This is why I wish to encourage you all, as Pastors of God's holy people, to have this primary concern in all your activities: prayer, spiritual life. It is the first job, no one else has to go before it. They all know and see that in your tradition you are a Church that knows how to speak in spiritual and not worldly terms (see 1 Cor 2:13). Because of heaven on earth he needs every person who approaches the Church, not anything else. May the Lord grant us this grace and make all of us dedicated to our sanctification and that of the faithful entrusted to us. On the night of the conflict you are going through, as in Gethsemane, the Lord asks his people to "watch and pray"; not to defend oneself, let alone to attack. But the disciples slept instead of praying and at the arrival of Judas they brought out their swords. They had not prayed and had fallen into temptation, into the temptation of worldliness: the violent weakness of the flesh had prevailed over the meekness of the spirit. Not sleep, not the sword, not flight (see Mt 26.40.52.56), but prayer and self-giving to the end are the answers the Lord expects from his. Only these answers are Christian, they alone save from the worldly spiral of violence.

The Church is called to carry out her pastoral mission by various means. Closeness comes after prayer. What the Lord had asked his Apostles that evening, to stay close to him and to watch (see Mk 14:34), today he asks his Pastors: to be with the people, keeping watch beside those who go through the night of pain . The proximity of the Pastors to the faithful is a channel that is built day by day and that brings the living water of hope. This is how it is built, meeting after meeting, with the priests who know and take to heart the concerns of the people, and the faithful who, through the care they receive, assimilate the proclamation of the Gospel that the Pastors transmit. They do not understand it if the Pastors are only intent on saying God; they understand it if they do their utmost to give God: by giving themselves, standing nearby, witnesses to the God of hope who became flesh to walk on man's roads. The Church is the place where hope is drawn, where the door is always open, where consolation and encouragement are received. Never closed, with no one, but open heart; never watch the clock, never send home those who need to be heard. We are servants of time. We live in time. Please do not fall into the temptation of living as watch slaves! Time, not the clock.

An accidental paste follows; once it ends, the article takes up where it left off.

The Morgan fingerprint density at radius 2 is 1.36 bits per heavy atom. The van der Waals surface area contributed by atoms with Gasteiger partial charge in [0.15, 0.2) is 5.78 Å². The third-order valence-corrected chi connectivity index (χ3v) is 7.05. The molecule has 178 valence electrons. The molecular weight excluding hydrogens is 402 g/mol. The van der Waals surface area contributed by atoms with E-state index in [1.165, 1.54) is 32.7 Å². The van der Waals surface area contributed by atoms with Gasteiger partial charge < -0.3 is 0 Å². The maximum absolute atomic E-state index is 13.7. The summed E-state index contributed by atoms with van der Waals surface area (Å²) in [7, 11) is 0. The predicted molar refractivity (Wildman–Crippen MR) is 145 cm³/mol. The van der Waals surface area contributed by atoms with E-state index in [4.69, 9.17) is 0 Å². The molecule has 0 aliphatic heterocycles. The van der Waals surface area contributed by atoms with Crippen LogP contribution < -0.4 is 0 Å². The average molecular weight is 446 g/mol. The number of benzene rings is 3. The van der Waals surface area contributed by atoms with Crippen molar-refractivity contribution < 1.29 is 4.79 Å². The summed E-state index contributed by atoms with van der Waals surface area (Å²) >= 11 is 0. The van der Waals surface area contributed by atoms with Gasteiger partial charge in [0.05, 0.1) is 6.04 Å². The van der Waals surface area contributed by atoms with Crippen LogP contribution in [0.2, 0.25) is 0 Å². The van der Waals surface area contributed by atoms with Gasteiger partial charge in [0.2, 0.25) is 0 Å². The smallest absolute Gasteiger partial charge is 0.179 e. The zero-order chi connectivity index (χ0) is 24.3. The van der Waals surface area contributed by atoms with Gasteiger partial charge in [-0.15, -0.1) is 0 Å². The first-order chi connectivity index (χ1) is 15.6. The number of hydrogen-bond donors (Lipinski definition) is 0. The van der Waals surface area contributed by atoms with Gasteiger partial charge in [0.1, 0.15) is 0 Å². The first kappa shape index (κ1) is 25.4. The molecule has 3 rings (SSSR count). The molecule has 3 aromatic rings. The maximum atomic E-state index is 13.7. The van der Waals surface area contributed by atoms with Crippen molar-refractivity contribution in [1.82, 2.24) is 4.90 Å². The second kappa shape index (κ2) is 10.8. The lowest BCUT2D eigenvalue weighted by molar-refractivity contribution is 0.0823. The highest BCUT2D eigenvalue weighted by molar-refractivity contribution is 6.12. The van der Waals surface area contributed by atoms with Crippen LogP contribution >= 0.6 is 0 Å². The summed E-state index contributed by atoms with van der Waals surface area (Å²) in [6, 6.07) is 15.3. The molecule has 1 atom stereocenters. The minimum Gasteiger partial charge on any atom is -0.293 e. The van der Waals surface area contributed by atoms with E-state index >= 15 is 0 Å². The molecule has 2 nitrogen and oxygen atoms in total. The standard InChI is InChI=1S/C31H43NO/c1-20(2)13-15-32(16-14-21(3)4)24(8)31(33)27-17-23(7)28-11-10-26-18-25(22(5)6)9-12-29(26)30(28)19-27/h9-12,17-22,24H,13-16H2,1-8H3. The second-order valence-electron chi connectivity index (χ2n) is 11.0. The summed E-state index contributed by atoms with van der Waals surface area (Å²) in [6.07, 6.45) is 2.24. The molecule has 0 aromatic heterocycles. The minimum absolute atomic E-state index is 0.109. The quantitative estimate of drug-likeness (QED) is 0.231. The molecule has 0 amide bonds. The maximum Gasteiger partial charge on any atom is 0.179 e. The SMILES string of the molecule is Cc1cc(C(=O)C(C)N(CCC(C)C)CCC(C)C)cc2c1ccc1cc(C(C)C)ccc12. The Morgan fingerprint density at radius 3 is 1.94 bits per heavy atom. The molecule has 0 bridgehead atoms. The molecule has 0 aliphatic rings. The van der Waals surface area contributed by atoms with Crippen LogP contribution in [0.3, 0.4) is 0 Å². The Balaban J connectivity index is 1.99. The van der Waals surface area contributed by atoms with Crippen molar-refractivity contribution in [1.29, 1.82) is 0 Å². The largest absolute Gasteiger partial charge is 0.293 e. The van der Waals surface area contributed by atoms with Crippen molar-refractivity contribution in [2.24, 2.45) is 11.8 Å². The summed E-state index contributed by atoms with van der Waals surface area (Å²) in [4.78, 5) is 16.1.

Pastoral care includes first and foremost the liturgy which, as the Major Archbishop has often emphasized, together with spirituality and catechesis constitutes an element that characterizes the identity of the Ukrainian Greek Catholic Church. It, to the world "still disfigured by selfishness and greed, reveals the way to the balance of the new man" (St. John Paul II, Orientale lumen, 11): the way of charity, of the unconditional love, within which every other activity must be routed, so that the fraternal bond between people, inside and outside the community, is nourished. With this spirit of closeness in 2016 I promoted a humanitarian initiative, to which I invited the Churches in Europe to participate, to offer help to those who had been most directly affected by the conflict. I again warmly thank all those who have contributed to the creation of this collection, both economically and on an organizational and technical level. To that first initiative, now substantially completed, I would like other special projects to follow. Already at this meeting some information can be provided. It is so important to be close to everyone and to be concrete, also to avoid the danger that a serious situation of suffering falls into the general oblivion. One cannot forget the brother who suffers, wherever he comes from. One cannot forget the brother who suffers.